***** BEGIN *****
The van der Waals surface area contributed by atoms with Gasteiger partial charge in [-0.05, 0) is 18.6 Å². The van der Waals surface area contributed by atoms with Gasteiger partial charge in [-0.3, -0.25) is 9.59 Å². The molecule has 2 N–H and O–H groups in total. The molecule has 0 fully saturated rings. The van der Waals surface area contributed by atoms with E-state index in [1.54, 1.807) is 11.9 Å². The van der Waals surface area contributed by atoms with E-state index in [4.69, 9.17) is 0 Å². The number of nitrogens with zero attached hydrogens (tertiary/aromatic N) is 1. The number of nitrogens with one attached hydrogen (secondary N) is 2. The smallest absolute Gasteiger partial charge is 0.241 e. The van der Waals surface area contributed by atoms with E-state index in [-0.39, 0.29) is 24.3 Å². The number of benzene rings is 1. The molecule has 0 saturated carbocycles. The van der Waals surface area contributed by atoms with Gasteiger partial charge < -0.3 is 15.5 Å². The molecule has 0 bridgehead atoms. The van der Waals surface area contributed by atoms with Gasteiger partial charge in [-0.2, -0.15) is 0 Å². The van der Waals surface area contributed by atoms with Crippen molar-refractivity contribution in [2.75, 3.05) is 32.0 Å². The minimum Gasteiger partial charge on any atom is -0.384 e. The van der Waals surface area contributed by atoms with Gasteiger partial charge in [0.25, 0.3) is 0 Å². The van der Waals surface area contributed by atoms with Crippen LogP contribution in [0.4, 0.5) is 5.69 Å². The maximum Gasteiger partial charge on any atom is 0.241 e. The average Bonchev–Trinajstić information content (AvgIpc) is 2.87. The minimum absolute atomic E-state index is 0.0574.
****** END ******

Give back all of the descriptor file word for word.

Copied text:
The van der Waals surface area contributed by atoms with Gasteiger partial charge in [-0.05, 0) is 18.6 Å². The van der Waals surface area contributed by atoms with Gasteiger partial charge in [-0.3, -0.25) is 9.59 Å². The molecule has 2 N–H and O–H groups in total. The molecule has 0 fully saturated rings. The van der Waals surface area contributed by atoms with E-state index in [1.54, 1.807) is 11.9 Å². The van der Waals surface area contributed by atoms with E-state index in [4.69, 9.17) is 0 Å². The number of nitrogens with zero attached hydrogens (tertiary/aromatic N) is 1. The number of nitrogens with one attached hydrogen (secondary N) is 2. The smallest absolute Gasteiger partial charge is 0.241 e. The van der Waals surface area contributed by atoms with E-state index in [-0.39, 0.29) is 24.3 Å². The number of benzene rings is 1. The molecule has 0 saturated carbocycles. The van der Waals surface area contributed by atoms with Gasteiger partial charge < -0.3 is 15.5 Å². The molecule has 0 bridgehead atoms. The van der Waals surface area contributed by atoms with Gasteiger partial charge in [-0.2, -0.15) is 0 Å². The van der Waals surface area contributed by atoms with Crippen molar-refractivity contribution in [2.75, 3.05) is 32.0 Å². The minimum Gasteiger partial charge on any atom is -0.384 e. The van der Waals surface area contributed by atoms with Gasteiger partial charge in [0.25, 0.3) is 0 Å². The van der Waals surface area contributed by atoms with Crippen LogP contribution in [0.4, 0.5) is 5.69 Å². The maximum Gasteiger partial charge on any atom is 0.241 e. The average Bonchev–Trinajstić information content (AvgIpc) is 2.87. The minimum absolute atomic E-state index is 0.0574.